Notice that if the person you paid is required to pay back what you paid, it’s paid back not to you but rather to your bankruptcy trustee. The trustee then distributes the money to the pool of your creditors.
That distribution takes place according to a prioritization schedule laid out in the law. So most of the money received by the trustee may actually go mostly to a creditor or two which you would benefit from being paid—such as recent income taxes or child support arrearage—because you would have to pay these yourself otherwise. But most of the time the money just goes to creditors you wouldn’t otherwise need to pay.
Foiling Your Intentions and Expectations
This preference law can be extremely frustrating. Instead of you coming across as you intended—responsible and considerate to your favored creditor—the result is the opposite.
You wanted to pay off that debt and fulfill a moral and likely legal obligation to that person. You may have not wanted him or her involved in, or even aware of, your bankruptcy case. You wanted to be good to the person, avoid a headache for him or her and for yourself.
But instead your favored creditor gets mixed up in your bankruptcy case, and does so in a way potentially embarrassing to you and harmful to him or her. The person may have to give up the money you paid months earlier, has most likely spent it in the meantime, and so has to scramble to come up with the money demanded by the trustee.
Then after all this, given that your special creditor would again be out the money you paid, you may continue to feel that you have a moral obligation to make good on that debt. So you could end up paying that debt to him or her a second time, after your bankruptcy is over. Clearly not a good result!
Good Intentions Are Irrelevant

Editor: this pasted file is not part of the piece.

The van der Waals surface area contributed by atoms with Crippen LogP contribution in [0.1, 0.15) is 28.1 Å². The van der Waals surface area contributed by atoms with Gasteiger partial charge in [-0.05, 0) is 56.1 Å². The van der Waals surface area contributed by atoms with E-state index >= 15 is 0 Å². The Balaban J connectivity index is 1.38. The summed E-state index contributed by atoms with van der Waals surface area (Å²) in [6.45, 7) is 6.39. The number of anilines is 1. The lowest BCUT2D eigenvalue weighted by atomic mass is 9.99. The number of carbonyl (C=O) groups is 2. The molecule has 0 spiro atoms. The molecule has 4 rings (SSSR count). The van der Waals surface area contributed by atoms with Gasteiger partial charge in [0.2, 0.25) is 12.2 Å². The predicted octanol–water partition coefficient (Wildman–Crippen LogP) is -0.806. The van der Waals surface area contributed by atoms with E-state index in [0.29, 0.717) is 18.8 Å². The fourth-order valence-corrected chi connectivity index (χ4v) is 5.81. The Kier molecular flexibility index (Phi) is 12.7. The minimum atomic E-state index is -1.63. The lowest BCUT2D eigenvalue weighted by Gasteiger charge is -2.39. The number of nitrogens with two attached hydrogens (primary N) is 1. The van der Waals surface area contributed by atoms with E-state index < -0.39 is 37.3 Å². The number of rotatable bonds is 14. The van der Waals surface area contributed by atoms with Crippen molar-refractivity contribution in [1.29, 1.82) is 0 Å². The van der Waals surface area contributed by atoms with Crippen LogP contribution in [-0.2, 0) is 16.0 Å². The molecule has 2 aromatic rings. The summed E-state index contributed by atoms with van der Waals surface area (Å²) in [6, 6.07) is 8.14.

You may figure that if you were not intending to hurt your other creditors when you paid your friend or relative then the “preference” law shouldn’t apply to you. Or it shouldn’t especially if you had no intention of filing bankruptcy at the time you paid your special creditor, but only decided to do so many months later when your circumstances significantly changed. Why should you be penalized for something that involved no bad intention?
In the eyes of the law your intentions don’t matter here. This is seen as an issue of fairness among creditors, a way of making the situation fairer among them. And also a disincentive for creditors—friendly or not—to not put undue pressure on financially struggling debtors to pay a debt, given the risk of having a bankruptcy trustee force the creditor to pay it back if the debtor ends up filing bankruptcy soon thereafter.
Avoid the Risk of a “Preference”
The good news is that this mess can be avoided altogether by simply not paying your favored creditors anything during the year before filing. Once a friend or relative finds out how counterproductive getting paid on the brink of you filing bankruptcy can be for him or her, most likely he or she and you will be able to come up with a better alternative. Your attorney can explain the situation to your favored creditor and negotiate a solution.
Delay Filing Bankruptcy
If you’ve already made one or more potentially preferential payment it may be worth waiting past the 90-day or 1-year look-back periods before filing your bankruptcy case. You definitely need to talk with an attorney about this to determine if your payment(s) will indeed be considered legally preferential, what if any risks you run in delaying your bankruptcy filing, and everything else relevant to the decision.